British Prime Minister Boris Johnson has hailed the early success of the country’s COVID-19 vaccination program and set a new target of inoculating everyone over the age of 50 by the end of April.
Britain has already vaccinated everyone over 70, as well as most front-line health care workers and all long-term care home residents. If the April target is met, more than half the adult population will have received at least one vaccine dose by May 1.
“This is an unprecedented national achievement, but it’s no moment to relax and in fact it’s the moment to accelerate,” Mr. Johnson said during a news conference Monday.
The vaccination program has been seen as a lifeline for the United Kingdom, which has faced a brutal resurgence of the virus since December, when a new variant emerged in Kent, outside London. Studies have shown the variant is as much as 70 per cent more transmissible and 30 per cent deadlier than the original version of the virus.
The mutation has spread throughout Britain and to roughly 50 other countries, including Canada. “It’s going to sweep the world, in all probability,” said Sharon Peacock, who heads a network of institutions that track genetic changes in the virus. The COVID-19 Genomics UK Consortium has become a world leader in sequencing the virus, and Dr. Peacock told the BBC that she expected its work to continue for some time.
“Once we get on top of [the virus] or it mutates itself out of being virulent – causing disease – then we can stop worrying about it. But I think, looking into the future, we’re going to be doing [sequencing] for years. We’re still going to be doing this 10 years down the line, in my view.”
There have been some encouraging signs in the U.K. The number of new infections has fallen sharply in recent weeks and on Monday hit the lowest daily total since October. Deaths and hospital admissions have also been dropping. That’s owing largely to strict lockdown measures introduced on Boxing Day.
The turnaround in cases and the success of the vaccination program have increased pressure on Mr. Johnson to ease the restrictions. He plans to announce a road map out of the lockdown next week and on Monday expressed optimism that some measures could be relaxed. “I’m very hopeful that we’ll be able to go ahead and open things up,” he said. “I think there’s been a big change, and the big change is that science is now unquestionably in the ascendancy over the disease.”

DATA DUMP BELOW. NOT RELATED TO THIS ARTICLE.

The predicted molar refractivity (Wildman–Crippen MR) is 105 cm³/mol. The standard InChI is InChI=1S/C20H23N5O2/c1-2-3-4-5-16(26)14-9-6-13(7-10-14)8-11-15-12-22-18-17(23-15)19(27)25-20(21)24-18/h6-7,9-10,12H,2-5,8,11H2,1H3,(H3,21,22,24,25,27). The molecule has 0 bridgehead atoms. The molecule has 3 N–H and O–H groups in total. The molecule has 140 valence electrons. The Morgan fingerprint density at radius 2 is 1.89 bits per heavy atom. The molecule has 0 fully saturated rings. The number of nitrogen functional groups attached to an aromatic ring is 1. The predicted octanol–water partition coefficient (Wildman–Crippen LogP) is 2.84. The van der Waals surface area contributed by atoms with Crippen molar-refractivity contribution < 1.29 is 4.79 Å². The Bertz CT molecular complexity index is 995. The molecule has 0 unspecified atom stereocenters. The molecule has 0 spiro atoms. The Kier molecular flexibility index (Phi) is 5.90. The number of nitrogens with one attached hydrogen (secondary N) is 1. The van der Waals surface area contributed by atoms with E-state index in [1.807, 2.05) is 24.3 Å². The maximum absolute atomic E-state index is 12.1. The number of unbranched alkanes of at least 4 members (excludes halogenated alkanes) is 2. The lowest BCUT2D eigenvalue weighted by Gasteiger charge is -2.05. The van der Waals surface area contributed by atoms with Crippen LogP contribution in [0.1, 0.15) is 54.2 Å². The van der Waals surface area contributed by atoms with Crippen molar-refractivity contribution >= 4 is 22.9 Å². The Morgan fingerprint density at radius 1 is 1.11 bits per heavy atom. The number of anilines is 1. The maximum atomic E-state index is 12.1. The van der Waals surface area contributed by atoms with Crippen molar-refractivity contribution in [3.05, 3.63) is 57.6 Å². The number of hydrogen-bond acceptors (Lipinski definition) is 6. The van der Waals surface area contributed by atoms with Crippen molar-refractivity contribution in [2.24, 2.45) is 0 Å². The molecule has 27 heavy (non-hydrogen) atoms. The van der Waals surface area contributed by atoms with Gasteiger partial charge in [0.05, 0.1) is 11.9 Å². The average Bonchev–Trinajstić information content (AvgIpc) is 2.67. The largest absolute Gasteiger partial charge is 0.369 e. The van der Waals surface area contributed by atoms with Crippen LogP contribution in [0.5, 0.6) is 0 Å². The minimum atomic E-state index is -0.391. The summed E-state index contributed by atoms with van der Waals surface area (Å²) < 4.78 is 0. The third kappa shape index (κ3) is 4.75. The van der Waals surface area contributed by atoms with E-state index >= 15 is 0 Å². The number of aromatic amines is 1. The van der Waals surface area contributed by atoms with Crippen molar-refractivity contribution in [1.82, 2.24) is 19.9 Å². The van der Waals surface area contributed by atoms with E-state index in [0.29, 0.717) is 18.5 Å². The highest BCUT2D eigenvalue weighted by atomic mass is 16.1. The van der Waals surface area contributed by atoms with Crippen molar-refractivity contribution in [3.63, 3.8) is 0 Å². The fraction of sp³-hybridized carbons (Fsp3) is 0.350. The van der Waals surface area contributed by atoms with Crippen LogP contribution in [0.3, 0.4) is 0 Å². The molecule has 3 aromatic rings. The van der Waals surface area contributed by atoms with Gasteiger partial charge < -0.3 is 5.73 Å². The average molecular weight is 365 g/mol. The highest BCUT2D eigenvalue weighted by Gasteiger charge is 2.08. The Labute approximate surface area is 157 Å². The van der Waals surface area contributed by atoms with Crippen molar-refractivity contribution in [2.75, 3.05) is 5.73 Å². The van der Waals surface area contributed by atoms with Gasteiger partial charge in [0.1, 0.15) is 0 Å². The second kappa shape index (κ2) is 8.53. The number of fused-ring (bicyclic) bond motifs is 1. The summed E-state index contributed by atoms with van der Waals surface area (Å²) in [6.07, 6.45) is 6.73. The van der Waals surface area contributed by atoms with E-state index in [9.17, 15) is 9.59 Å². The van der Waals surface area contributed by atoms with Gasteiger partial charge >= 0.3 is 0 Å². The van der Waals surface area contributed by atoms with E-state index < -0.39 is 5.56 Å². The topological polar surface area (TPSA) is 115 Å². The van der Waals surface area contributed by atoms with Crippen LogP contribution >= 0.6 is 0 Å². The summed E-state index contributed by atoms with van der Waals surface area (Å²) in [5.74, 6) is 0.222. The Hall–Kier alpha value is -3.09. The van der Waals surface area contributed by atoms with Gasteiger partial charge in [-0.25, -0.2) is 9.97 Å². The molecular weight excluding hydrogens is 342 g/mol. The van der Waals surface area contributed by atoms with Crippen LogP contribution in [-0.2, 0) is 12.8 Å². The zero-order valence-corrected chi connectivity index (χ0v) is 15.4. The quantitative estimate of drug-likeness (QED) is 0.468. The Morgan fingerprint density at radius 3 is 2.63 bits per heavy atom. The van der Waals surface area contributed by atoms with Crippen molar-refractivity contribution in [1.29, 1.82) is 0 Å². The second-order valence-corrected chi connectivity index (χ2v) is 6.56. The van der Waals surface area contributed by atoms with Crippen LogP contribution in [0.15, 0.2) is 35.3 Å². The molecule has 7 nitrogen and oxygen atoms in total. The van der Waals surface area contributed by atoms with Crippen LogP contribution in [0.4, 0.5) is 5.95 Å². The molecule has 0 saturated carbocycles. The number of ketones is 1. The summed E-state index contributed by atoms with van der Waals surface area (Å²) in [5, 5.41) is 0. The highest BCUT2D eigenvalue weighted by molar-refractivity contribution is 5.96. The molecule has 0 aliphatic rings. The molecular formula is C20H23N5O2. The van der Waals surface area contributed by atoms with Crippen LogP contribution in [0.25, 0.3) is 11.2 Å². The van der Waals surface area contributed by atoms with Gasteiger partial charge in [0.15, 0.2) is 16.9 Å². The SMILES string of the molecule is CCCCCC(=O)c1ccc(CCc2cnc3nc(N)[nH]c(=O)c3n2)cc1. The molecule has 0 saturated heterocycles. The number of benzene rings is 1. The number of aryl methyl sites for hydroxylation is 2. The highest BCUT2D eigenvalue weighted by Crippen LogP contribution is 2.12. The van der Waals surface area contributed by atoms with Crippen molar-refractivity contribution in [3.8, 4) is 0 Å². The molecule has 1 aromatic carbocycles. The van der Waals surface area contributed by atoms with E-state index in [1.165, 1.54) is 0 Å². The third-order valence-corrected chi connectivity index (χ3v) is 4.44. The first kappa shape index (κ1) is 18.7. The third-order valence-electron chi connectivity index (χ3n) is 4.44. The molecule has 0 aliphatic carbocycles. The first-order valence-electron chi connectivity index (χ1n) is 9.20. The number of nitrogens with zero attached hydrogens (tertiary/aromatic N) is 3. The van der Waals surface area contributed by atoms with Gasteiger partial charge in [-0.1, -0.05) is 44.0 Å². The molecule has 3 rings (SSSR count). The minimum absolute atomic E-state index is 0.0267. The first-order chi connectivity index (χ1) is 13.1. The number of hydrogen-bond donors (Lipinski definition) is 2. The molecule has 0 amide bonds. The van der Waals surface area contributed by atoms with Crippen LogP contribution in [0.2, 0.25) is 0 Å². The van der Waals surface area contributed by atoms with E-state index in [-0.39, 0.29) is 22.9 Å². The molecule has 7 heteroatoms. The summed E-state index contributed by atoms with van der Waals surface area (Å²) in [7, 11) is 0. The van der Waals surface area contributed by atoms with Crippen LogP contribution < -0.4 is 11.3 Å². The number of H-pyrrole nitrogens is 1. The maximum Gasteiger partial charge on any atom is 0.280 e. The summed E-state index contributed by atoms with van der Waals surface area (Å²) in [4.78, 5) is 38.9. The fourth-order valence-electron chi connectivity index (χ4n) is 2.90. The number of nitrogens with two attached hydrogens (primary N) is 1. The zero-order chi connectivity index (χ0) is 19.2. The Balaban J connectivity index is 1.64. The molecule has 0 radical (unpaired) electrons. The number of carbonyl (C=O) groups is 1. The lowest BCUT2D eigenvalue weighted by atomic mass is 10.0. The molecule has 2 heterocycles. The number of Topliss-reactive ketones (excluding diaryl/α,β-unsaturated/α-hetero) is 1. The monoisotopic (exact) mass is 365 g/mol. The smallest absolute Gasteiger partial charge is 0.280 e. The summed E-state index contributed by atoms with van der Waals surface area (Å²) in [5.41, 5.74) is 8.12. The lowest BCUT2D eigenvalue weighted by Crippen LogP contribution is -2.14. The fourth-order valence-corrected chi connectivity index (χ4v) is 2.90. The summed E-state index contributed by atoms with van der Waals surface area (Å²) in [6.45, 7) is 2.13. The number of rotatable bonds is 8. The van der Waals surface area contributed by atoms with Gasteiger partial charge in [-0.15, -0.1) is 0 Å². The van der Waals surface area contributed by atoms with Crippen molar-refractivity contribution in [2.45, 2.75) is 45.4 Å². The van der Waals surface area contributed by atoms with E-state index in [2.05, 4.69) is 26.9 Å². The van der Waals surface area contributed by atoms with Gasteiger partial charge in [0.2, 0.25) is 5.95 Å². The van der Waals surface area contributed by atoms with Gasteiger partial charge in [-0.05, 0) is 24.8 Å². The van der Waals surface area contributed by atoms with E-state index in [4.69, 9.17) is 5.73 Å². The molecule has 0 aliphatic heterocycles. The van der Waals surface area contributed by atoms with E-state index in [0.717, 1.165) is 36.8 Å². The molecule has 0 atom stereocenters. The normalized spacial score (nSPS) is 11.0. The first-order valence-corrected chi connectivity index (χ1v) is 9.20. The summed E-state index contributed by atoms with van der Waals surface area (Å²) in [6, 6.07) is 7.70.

The vaccination program could begin to slow down in March when health officials begin offering booster shots to people who got their first dose in December.
There have also been concerns about vaccination rates among some ethnic communities. A study released Sunday by researchers at the University of Leicester showed that the vaccination rates among Black and South Asian hospital staff have been far lower than among white staff.
The researchers reviewed vaccination data for 19,000 workers at the University Hospitals of Leicester, one of the largest in Britain. The study found that 71 per cent of white staff had received the jab, whereas just 37 per cent of Black employees and 58.5 per cent of South Asians had been inoculated.
The findings “give significant cause for concern,” wrote Kamlesh Khunti, a professor of medicine at the University of Leicester and a co-author of the study. “This adds significant weight to emerging data in the general population which also suggests reduced uptake in ethnic minority groups.”
On Monday Sir Simon Stevens, the chief executive of the National Health Service, said there was “real concern about the hesitancy on the part of some Black and South Asian communities” to be vaccinated. He added that health officials were working with religious and community leaders to address the issue. “Although the start [of vaccinations] was slower in terms of the uptake in some of those communities, we are now seeing meaningful progress,” he said during a news conference.
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